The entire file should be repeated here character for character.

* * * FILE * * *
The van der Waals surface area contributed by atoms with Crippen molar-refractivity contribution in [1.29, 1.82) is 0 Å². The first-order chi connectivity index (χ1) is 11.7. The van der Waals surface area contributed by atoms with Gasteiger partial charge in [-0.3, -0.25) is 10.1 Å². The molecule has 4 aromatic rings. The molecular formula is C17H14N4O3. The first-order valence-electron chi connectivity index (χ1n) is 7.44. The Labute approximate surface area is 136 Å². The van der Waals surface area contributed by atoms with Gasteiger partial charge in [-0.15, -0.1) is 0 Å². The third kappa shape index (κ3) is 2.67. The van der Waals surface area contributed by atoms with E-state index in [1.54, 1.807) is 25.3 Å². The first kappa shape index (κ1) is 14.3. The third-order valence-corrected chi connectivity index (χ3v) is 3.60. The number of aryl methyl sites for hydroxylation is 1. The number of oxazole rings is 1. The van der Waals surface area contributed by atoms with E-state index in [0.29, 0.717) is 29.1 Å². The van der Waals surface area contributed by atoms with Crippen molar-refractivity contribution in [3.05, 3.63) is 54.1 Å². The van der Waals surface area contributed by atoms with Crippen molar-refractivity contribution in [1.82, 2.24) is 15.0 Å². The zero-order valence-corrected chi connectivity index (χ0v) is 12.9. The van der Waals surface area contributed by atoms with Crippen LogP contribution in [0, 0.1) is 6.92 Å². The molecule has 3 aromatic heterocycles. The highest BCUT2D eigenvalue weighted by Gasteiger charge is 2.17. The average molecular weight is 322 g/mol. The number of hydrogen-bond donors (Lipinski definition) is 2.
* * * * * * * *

The van der Waals surface area contributed by atoms with Crippen molar-refractivity contribution in [1.29, 1.82) is 0 Å². The first-order chi connectivity index (χ1) is 11.7. The van der Waals surface area contributed by atoms with Gasteiger partial charge in [-0.3, -0.25) is 10.1 Å². The molecule has 4 aromatic rings. The molecular formula is C17H14N4O3. The first-order valence-electron chi connectivity index (χ1n) is 7.44. The Labute approximate surface area is 136 Å². The van der Waals surface area contributed by atoms with Gasteiger partial charge in [-0.15, -0.1) is 0 Å². The third kappa shape index (κ3) is 2.67. The van der Waals surface area contributed by atoms with E-state index in [1.54, 1.807) is 25.3 Å². The first kappa shape index (κ1) is 14.3. The third-order valence-corrected chi connectivity index (χ3v) is 3.60. The number of aryl methyl sites for hydroxylation is 1. The number of oxazole rings is 1. The van der Waals surface area contributed by atoms with E-state index in [0.29, 0.717) is 29.1 Å². The van der Waals surface area contributed by atoms with Crippen molar-refractivity contribution in [3.05, 3.63) is 54.1 Å². The van der Waals surface area contributed by atoms with Crippen molar-refractivity contribution in [1.82, 2.24) is 15.0 Å². The zero-order valence-corrected chi connectivity index (χ0v) is 12.9. The van der Waals surface area contributed by atoms with Crippen LogP contribution in [0, 0.1) is 6.92 Å². The molecule has 3 aromatic heterocycles. The highest BCUT2D eigenvalue weighted by Gasteiger charge is 2.17. The average molecular weight is 322 g/mol. The number of hydrogen-bond donors (Lipinski definition) is 2.